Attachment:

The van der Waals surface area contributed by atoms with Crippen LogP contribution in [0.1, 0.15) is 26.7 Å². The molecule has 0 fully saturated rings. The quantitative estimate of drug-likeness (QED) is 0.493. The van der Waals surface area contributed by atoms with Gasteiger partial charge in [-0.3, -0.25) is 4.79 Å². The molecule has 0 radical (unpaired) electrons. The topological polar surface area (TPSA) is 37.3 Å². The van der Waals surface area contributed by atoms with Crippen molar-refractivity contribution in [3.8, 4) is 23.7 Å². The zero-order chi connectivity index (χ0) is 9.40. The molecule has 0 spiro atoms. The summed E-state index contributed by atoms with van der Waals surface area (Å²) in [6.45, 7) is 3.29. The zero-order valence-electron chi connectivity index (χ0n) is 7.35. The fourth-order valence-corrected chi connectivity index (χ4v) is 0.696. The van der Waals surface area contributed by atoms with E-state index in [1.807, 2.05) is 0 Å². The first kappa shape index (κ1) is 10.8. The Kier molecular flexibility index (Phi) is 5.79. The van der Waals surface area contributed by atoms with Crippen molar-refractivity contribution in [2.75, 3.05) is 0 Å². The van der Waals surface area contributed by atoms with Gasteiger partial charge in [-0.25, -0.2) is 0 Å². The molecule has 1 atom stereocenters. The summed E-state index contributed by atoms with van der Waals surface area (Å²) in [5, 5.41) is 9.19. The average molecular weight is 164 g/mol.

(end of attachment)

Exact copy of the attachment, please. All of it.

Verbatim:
The van der Waals surface area contributed by atoms with Crippen LogP contribution in [0.1, 0.15) is 26.7 Å². The molecule has 0 fully saturated rings. The quantitative estimate of drug-likeness (QED) is 0.493. The van der Waals surface area contributed by atoms with Gasteiger partial charge in [-0.3, -0.25) is 4.79 Å². The molecule has 0 radical (unpaired) electrons. The topological polar surface area (TPSA) is 37.3 Å². The van der Waals surface area contributed by atoms with Crippen molar-refractivity contribution in [3.8, 4) is 23.7 Å². The zero-order chi connectivity index (χ0) is 9.40. The molecule has 0 spiro atoms. The summed E-state index contributed by atoms with van der Waals surface area (Å²) in [6.45, 7) is 3.29. The zero-order valence-electron chi connectivity index (χ0n) is 7.35. The fourth-order valence-corrected chi connectivity index (χ4v) is 0.696. The van der Waals surface area contributed by atoms with E-state index in [1.807, 2.05) is 0 Å². The first kappa shape index (κ1) is 10.8. The Kier molecular flexibility index (Phi) is 5.79. The van der Waals surface area contributed by atoms with Crippen molar-refractivity contribution in [2.75, 3.05) is 0 Å². The van der Waals surface area contributed by atoms with Gasteiger partial charge in [-0.25, -0.2) is 0 Å². The molecule has 1 atom stereocenters. The summed E-state index contributed by atoms with van der Waals surface area (Å²) in [5, 5.41) is 9.19. The average molecular weight is 164 g/mol.